Frontline: American Porn (2002)

Genres - Business, Culture & Society, Film, TV & Radio  |   Sub-Genres - Media Studies, Sexuality, Social Issues  |   Run Time - 60 min.  |  
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While the pornography industry was once a shadowy business which operated along the margins of the law (when not in direct violation of it), in the 1980s and 1990s, prosecution of obscenity cases fell sharply, especially during the Bill Clinton administration, when Attorney General Janet Reno openly stated the government had better things to do with its resources than chase after producers of adult entertainment. Today, pornography -- including adult books and magazines, XXX movies, and sexually explicit websites -- is an industry that takes in ten billion dollars a year in America. But while on some levels, adult entertainment has crept into the American mainstream (and a number of very mainstream companies, including AT&T, Yahoo, and Marriott, have become involved in the marketing of adult material), other producers are insisting on taking porn into new and disturbing areas. With the considerably more conservative George W. Bush in the White House (and the very conservative John Ashcroft as Attorney General), a number of larger producers of adult videos, magazines, and websites have been taking a more measured approach to their material, while some small producers remain determined to push the envelope regardless of the consequences. Frontline: American Porn is a documentary which looks at the current state of the adult entertainment industry in the United States, as well as the legal and ethical issues which are diving many of the key players behind the scenes. Produced for the PBS series Frontline, Frontline: American Porn first aired on February 7, 2002.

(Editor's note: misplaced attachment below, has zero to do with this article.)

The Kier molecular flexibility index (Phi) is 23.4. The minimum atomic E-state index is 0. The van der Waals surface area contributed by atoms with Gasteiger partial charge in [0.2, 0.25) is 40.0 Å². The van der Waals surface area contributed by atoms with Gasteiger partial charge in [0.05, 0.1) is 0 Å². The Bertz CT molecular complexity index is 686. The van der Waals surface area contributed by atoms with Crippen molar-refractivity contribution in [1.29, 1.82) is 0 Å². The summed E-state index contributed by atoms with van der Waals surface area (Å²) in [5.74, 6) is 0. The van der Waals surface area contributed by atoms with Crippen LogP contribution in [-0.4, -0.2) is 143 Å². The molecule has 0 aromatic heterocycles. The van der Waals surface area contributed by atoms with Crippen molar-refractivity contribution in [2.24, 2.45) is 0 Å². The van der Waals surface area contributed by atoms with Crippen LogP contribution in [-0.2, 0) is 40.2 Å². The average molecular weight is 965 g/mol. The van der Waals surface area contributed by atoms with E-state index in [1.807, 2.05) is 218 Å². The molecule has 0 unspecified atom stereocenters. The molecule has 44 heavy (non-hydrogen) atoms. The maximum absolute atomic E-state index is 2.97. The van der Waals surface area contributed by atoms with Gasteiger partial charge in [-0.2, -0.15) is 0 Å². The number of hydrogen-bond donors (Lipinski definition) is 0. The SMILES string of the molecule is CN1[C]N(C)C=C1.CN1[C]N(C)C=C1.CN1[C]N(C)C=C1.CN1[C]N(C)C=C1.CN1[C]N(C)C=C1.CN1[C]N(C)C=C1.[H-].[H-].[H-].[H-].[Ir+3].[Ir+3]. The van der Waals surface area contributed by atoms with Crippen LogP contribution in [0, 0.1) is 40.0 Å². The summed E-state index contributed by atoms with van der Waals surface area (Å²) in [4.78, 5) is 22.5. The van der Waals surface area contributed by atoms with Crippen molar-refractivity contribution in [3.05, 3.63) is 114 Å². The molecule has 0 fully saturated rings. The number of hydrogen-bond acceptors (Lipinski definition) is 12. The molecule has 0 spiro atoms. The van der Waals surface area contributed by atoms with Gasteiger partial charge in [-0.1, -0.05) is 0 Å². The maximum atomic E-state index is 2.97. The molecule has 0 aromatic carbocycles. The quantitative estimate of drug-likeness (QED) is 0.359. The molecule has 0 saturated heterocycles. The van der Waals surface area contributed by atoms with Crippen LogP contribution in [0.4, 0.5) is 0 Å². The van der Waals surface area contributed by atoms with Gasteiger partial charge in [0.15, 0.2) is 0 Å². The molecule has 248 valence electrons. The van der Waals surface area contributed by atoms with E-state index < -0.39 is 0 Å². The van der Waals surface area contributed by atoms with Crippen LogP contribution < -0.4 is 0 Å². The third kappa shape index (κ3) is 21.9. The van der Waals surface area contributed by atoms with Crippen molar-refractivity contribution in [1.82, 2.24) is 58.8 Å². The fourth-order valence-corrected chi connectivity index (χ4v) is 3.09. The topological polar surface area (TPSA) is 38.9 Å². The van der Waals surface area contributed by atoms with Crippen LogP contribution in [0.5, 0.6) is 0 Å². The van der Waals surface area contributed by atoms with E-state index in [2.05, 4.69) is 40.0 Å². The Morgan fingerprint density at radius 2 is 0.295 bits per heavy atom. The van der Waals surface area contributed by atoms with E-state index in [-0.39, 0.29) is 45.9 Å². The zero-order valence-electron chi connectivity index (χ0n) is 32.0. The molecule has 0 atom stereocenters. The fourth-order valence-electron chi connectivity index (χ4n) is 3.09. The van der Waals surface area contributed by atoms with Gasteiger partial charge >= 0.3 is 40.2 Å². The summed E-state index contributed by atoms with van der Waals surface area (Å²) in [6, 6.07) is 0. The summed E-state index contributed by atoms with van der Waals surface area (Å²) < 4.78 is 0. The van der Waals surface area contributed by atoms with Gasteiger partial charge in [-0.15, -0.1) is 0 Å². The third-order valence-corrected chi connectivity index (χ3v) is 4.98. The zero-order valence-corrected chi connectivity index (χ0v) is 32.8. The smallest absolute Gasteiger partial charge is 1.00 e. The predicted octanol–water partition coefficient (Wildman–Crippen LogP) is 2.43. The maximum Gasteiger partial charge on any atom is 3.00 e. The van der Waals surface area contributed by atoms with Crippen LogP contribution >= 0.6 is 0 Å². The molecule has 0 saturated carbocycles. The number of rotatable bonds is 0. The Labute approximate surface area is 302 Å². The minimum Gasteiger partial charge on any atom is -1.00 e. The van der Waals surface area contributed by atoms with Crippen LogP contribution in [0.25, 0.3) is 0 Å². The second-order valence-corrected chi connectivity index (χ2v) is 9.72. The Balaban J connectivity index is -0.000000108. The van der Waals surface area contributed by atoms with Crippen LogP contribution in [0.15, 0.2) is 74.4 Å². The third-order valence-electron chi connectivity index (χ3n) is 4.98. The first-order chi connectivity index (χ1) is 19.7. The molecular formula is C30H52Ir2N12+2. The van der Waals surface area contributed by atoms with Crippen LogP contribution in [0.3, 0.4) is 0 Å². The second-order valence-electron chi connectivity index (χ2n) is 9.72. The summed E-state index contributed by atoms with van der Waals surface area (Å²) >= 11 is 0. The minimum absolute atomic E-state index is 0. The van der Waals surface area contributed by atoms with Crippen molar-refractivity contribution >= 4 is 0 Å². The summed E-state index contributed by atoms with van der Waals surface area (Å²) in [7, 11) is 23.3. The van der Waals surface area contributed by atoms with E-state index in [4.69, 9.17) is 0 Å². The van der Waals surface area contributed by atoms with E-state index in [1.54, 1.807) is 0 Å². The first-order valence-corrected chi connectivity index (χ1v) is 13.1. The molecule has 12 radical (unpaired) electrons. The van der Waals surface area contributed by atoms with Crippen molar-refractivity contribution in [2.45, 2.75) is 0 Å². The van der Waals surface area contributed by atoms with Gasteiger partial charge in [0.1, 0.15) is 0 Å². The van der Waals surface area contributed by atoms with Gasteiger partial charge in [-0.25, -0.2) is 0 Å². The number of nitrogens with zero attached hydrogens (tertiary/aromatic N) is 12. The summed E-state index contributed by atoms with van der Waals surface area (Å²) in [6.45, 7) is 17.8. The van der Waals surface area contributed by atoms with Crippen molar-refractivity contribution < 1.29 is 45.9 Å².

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business, cyber-space, Internet, pornography, profit, website